Exciting news for TV and webseries-loving writing students today, as reported on AllThingsD.
Amazon has released the first details on their Amazon Studios website, seeking submissions in the comedy and children’s series categories. From the Amazon Instant Video mini-site:
What Kinds of Series
Does Amazon Studios Want?
We’re looking for compelling new voices and characters that you can’t find anywhere else. Specifically, we’re seeking primetime comedies and children’s series.
Comedy series should be smart, character-driven and, of course, funny. Learn more.
We’re also interested in original series for children. Preschool series must have an educational theme, or the potential for one. Learn more.
Series can be live action, animated, stop motion or mixed media. Comedies must be 22 minutes long, while children’s series can be 11 or 22 minutes.
AllThingsD discusses some more details:
The company is pulling back the covers (a bit) on its plans to produce kids’ shows and sitcoms via its “Amazon Studios” unit… Amazon Studios head Roy Price won’t discuss his budget, or the number of shows he intends to make, or a timeline for getting them on the Web. But he is willing to sketch out a couple of notions:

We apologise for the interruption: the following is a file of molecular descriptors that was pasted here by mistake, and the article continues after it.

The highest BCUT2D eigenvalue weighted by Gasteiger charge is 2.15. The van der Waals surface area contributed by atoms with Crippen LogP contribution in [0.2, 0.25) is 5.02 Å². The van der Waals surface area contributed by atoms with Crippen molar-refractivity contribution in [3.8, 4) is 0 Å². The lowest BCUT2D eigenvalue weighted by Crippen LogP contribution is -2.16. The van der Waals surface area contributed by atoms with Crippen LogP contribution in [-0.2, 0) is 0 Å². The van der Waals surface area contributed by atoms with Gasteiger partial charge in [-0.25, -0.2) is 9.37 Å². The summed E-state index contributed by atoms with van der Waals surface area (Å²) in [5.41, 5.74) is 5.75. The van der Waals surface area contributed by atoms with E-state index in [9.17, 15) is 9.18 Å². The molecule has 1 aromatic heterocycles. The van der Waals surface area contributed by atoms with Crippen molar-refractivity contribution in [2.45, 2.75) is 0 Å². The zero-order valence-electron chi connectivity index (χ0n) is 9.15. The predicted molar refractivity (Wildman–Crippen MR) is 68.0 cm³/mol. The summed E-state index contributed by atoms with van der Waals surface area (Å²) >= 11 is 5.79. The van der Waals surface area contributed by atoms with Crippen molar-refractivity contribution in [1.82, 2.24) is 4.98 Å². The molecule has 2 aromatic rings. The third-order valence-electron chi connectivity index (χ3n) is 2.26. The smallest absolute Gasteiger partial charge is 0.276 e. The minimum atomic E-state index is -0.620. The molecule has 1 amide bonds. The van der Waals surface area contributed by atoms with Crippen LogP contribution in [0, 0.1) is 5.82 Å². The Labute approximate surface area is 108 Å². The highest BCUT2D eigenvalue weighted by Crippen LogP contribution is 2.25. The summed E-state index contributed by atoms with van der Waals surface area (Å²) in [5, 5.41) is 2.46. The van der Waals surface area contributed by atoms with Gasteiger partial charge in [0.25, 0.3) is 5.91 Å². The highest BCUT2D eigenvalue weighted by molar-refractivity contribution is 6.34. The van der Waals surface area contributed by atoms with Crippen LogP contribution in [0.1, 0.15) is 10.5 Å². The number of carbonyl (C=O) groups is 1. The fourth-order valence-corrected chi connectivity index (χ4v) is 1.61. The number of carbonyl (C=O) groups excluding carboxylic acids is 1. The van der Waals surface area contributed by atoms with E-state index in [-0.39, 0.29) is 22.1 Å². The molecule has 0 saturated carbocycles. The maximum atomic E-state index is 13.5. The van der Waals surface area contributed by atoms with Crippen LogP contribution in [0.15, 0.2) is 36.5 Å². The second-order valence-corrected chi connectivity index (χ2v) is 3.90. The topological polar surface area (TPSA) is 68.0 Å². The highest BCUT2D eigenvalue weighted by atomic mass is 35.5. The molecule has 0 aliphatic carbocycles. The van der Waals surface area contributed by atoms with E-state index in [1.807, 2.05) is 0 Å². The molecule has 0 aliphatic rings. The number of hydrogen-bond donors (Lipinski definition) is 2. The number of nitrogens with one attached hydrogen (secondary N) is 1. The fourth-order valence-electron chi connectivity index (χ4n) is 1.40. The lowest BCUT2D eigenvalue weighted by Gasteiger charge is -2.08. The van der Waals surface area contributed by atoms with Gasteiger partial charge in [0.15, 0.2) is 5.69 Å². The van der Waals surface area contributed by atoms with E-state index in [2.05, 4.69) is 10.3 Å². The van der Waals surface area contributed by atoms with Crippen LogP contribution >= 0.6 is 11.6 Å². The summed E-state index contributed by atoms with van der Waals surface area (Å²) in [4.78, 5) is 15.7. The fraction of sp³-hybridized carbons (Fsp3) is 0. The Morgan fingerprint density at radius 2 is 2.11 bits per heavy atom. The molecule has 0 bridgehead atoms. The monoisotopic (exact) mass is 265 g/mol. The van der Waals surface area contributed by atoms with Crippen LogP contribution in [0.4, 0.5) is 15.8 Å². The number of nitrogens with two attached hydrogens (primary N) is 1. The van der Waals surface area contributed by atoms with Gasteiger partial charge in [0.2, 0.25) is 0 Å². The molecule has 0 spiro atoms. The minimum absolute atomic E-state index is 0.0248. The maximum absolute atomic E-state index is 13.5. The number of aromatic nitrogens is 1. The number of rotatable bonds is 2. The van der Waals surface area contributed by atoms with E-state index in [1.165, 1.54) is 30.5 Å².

Like the movie effort, Amazon is soliciting scripts for new productions via the Web, and will pay out modest fees — $10,000 for an option, $55,000 if a show gets produced, plus possible royalties — for stuff it likes.
The big difference between his TV effort and his movie effort is that Amazon intends (with some exceptions) to actually make the shows, and distribute them via its own “Amazon Instant Video” offering. (For the movie effort, Amazon is feeding scripts it likes to Warner Bros., which will decide what to do with them.)
Price says the shows he does make should look and feel like “real” TV shows, with commensurate production budgets.
Unlike the content Amazon Studios – which discovers up-and-coming talent in the feature film industry – is currently seeking, this content would be produced directly by Amazon, netting the scriptwriters significant profit.
While we don’t have specific details about exactly what Amazon will be looking for – other than the suggestion that sitcoms and children’s fair will be at the top of the list – I expect they’ll be looking for creative entries which fall a bit outside the traditional televised fare.
Sounds like a perfect opportunity for young webseries-savvy screenwriters and producers to get their hands in the industry!